Building automation systems can help reduce operational costs and carbon emissions by improving energy efficiency. However, many current solutions are manufacturer specific and expensive, making widespread adoption difficult
Our project aims to assist the non-profit Manhattan-2 company develop “electrical and communications standards that define how devices interconnect within the building of the future.”
● Facilitate the development of an open-source software framework (Building Bus) to enable easy smart home device development
● Develop a new CAN transceiver circuit that emphasizes smart building network priorities, particularly higher-reliability and lower operational power compared to existing CAN transceivers
Five-XMC4200 boards connected together using the physical layer. Inputs to one XMC4200 board will include various sensors (temperature, light, and motion). Outputs to one XMC4200 board will include stepper motors and lights.
The goal of this prototype is to demonstrate a basic smart home setup. There are four boards on the edge of the network that collect sensor data and show output by moving a stepper motor assembly. The stepper motors will be connected to a simple, scaled down window assembly. Each microcontroller (XMC4200) on the network can communicate with any other microcontroller on the network using CANBus, a physical layer protocol. An addressing system will facilitate node-to-node communication, and a broadcast system will allow a single node to send a message to all other nodes. Single nodes on the network may read their own sensors and transmit that data to another area of the network in order to elicit a physical response.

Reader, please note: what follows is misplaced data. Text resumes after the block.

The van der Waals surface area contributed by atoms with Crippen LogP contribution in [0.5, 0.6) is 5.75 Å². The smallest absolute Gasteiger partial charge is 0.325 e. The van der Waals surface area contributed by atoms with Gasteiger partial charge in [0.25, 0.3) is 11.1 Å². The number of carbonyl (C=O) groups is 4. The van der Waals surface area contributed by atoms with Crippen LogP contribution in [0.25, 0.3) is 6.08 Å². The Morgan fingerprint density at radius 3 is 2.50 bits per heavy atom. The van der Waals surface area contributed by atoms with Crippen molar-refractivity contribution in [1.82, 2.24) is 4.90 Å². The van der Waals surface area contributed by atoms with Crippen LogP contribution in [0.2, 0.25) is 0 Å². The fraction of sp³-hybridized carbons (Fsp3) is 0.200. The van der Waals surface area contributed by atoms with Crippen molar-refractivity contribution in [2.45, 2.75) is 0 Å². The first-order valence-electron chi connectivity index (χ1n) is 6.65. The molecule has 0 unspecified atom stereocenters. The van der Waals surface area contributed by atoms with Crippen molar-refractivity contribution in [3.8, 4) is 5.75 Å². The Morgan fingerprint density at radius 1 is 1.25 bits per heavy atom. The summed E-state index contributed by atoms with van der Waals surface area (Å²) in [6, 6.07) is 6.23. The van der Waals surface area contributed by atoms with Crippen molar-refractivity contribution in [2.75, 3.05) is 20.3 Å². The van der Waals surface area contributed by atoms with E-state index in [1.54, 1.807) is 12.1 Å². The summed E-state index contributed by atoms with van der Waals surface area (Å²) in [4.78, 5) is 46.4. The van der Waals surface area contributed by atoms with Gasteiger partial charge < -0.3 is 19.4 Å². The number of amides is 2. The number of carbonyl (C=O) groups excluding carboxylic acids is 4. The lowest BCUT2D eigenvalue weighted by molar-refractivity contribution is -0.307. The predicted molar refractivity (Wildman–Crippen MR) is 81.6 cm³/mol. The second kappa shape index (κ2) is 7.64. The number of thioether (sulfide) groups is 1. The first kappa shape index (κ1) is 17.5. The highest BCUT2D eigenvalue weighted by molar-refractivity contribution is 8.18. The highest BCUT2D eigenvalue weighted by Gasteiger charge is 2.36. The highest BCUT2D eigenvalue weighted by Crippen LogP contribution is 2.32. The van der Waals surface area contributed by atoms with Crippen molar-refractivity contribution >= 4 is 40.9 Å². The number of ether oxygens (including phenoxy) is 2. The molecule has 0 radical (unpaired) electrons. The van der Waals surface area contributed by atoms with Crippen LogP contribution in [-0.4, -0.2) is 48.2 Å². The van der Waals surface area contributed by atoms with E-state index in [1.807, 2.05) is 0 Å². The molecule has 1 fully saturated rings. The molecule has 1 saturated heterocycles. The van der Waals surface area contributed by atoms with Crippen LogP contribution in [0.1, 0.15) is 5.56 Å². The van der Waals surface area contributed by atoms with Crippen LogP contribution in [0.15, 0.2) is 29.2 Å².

In our prototype network topology, a centrally based microcontroller will act as a repeater for communication between non-adjacent nodes. In a real smart-home system, this would be desirable in order to allow more flexible network topology. The PCB will include the transceiver (transmitter and receiver) circuit and will be connected to each XMC4200 board. Note: The use of the Infineon XMC4200 development board for this project is a requirement to help connect our project to other portions of the Manhattan2 project.